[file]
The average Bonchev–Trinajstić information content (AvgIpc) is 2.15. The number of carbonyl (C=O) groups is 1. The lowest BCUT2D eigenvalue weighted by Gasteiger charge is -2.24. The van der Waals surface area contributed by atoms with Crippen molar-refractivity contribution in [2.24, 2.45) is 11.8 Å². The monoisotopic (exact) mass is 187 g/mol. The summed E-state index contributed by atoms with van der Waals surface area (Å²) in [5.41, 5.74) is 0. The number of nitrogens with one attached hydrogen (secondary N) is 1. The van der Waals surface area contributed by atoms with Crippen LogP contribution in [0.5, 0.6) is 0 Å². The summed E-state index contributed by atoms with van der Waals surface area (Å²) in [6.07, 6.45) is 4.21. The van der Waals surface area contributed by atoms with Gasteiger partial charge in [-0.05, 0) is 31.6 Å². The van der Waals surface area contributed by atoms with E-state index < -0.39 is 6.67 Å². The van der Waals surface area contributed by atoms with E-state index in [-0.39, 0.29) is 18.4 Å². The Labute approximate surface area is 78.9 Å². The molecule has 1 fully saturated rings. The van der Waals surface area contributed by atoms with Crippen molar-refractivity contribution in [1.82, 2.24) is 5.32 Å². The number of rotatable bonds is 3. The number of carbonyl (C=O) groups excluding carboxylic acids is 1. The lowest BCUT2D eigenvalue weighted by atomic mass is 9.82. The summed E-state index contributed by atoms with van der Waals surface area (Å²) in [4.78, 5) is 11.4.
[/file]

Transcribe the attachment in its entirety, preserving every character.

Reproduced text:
The average Bonchev–Trinajstić information content (AvgIpc) is 2.15. The number of carbonyl (C=O) groups is 1. The lowest BCUT2D eigenvalue weighted by Gasteiger charge is -2.24. The van der Waals surface area contributed by atoms with Crippen molar-refractivity contribution in [2.24, 2.45) is 11.8 Å². The monoisotopic (exact) mass is 187 g/mol. The summed E-state index contributed by atoms with van der Waals surface area (Å²) in [5.41, 5.74) is 0. The number of nitrogens with one attached hydrogen (secondary N) is 1. The van der Waals surface area contributed by atoms with Crippen LogP contribution in [0.5, 0.6) is 0 Å². The summed E-state index contributed by atoms with van der Waals surface area (Å²) in [6.07, 6.45) is 4.21. The van der Waals surface area contributed by atoms with Gasteiger partial charge in [-0.05, 0) is 31.6 Å². The van der Waals surface area contributed by atoms with E-state index < -0.39 is 6.67 Å². The van der Waals surface area contributed by atoms with E-state index in [-0.39, 0.29) is 18.4 Å². The Labute approximate surface area is 78.9 Å². The molecule has 1 fully saturated rings. The van der Waals surface area contributed by atoms with Crippen molar-refractivity contribution in [1.82, 2.24) is 5.32 Å². The number of rotatable bonds is 3. The number of carbonyl (C=O) groups excluding carboxylic acids is 1. The lowest BCUT2D eigenvalue weighted by atomic mass is 9.82. The summed E-state index contributed by atoms with van der Waals surface area (Å²) in [4.78, 5) is 11.4.